Hillsborough – Twenty Years On

Ian

Ian began writing Twohundredpercent in May 2006. He lives in Brighton. He has also written for, amongst others, Pitch Invasion, FC Business Magazine, The Score, When Saturday Comes, Stand Against Modern Football and The Football Supporter. Ian was the first winner of the Socrates Award For Not Being Dead Yet at the 2010 NOPA awards for football bloggers.

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5 Responses

  1. Gervillian Swike says:

    I quite agree with the main message in this piece, but I would just contest one small part – I don’t think that that Cracker series did paint the victims of the disaster in a negative way. The Alby character’s latent psychoses was brought to the surface by a variety of issues in society at the time – chiefly his father’s death from cancer and the lack of care available to him, but also including the memories of Hillsborough. It wasn’t the disaster that caused it, nor was he essentially a “Hillsborough victim”, it was one aspect of his life that brought the condition to this conclusion, and which one could equally argue could have happened without the Hillsborough disaster. Seems a bit trite to debate a fictional character on a day like this, but I wanted to make the point that I think McGovern’s stance on this has always been consistent and sensitive.

  2. Allan says:

    Completly agree with the post.

    Your point about the warning sign’s is one that is somehow missed. There were lots of incidents, the most serious pre-Hillsborough was the Ibrox disater in 1971. Rangers, off their own bat, decided to do something to make sure this didn’t happen again. It’s a great pity that no-one else saw the sign’s.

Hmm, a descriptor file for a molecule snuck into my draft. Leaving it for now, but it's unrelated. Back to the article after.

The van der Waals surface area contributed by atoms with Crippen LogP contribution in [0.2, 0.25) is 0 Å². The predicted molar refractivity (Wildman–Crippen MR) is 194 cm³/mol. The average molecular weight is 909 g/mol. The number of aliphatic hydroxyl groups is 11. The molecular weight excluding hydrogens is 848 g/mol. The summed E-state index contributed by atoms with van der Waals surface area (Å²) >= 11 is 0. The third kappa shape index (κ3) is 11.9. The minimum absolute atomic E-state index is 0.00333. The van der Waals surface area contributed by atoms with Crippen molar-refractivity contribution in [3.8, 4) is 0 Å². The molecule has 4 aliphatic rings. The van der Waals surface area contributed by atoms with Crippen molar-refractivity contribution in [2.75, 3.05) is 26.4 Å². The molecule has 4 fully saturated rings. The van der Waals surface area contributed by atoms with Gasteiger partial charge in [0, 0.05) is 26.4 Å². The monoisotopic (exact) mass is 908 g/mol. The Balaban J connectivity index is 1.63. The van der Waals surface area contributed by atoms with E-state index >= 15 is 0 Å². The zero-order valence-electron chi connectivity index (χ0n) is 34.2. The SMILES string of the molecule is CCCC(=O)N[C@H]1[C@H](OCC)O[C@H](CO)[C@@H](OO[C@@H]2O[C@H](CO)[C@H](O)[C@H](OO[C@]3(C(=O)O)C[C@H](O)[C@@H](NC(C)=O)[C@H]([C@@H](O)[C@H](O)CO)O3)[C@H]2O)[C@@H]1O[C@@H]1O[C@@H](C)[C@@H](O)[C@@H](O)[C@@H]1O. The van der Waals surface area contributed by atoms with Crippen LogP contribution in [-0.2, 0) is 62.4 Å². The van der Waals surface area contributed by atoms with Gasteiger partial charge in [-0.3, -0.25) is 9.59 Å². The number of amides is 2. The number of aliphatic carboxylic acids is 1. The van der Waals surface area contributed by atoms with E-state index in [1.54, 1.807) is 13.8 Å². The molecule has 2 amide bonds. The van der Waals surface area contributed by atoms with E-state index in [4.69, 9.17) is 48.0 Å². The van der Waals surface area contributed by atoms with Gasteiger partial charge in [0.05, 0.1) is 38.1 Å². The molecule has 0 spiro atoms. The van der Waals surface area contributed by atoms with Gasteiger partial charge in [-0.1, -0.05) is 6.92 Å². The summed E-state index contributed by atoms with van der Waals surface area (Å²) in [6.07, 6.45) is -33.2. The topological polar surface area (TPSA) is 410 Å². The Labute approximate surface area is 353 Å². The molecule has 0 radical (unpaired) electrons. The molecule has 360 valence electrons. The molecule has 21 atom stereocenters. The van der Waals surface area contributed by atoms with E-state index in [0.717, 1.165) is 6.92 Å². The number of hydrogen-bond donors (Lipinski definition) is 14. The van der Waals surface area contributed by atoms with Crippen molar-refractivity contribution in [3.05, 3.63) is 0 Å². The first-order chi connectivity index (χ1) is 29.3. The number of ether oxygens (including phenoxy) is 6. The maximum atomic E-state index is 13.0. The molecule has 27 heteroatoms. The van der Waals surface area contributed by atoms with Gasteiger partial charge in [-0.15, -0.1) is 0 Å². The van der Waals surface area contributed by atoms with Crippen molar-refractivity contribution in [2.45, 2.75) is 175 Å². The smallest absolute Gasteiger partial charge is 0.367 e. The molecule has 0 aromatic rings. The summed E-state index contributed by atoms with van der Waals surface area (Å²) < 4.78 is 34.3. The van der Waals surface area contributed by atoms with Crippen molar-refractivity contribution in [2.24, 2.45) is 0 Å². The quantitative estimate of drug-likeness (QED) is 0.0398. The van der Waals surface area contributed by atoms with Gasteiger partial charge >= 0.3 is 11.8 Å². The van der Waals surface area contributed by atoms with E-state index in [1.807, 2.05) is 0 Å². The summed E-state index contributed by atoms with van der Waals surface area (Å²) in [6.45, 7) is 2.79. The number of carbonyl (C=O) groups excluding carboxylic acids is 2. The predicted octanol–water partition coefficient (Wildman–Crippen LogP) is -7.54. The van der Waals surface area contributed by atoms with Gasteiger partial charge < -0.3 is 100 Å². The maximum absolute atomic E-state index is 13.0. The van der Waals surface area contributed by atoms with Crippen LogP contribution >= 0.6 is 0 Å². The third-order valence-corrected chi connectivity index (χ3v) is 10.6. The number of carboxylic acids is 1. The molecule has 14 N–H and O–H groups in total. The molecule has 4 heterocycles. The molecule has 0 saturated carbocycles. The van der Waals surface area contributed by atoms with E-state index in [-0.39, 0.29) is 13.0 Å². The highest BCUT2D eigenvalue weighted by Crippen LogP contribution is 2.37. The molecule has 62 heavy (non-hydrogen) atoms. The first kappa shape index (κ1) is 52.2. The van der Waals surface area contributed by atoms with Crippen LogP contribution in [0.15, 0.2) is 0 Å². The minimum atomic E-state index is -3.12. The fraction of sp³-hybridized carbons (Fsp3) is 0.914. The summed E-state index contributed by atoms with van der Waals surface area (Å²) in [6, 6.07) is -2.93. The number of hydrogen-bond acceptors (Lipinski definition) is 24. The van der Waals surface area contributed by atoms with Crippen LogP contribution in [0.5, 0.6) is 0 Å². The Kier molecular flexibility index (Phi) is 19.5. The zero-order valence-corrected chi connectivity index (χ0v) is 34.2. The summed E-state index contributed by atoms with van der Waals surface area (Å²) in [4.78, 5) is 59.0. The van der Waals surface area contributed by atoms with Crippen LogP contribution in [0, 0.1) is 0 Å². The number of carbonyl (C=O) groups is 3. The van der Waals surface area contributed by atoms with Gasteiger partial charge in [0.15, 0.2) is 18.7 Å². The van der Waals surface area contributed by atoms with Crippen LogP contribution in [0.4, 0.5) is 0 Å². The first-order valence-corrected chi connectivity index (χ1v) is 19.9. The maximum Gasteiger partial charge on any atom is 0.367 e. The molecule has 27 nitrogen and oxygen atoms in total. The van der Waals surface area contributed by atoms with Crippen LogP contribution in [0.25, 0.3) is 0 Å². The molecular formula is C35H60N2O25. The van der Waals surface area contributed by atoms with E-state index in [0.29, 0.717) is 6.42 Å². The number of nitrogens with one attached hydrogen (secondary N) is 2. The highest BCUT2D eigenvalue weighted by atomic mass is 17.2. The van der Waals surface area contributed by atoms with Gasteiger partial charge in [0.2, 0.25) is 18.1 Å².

3. peter bell says:

    Hi There will never be justice from the hillsborough tragedy because the powers that be cover up there cock ups they bend the law (i say bend not break) to suite themselves. Even now 20 years on notes and documents will have been sanatized long ago, there never going to be seen to in the true light of day to show what a mess they made of things causing the deaths of 96 persons and as for Duckinfield he will have to live with what he did or di d nt do on that day but to retire on ill health and recieve a big fat pension beggers belief, this week on the 20th aniversary of hillsborough he and his wife are on guess what, holiday.kind regards peter bell liverpool

  4. Michael Oliver says:

    The mid to late eighties truly was the nadir of football in England, and the article highlights that very well.

    One question though: did Liverpool supporters have an ‘excellent reputation’ during the late eighties?

  5. john davies says:

    Why does the BBC still employ McKenzie if he had accusseb black, jewish or muslims he would have disappeared !

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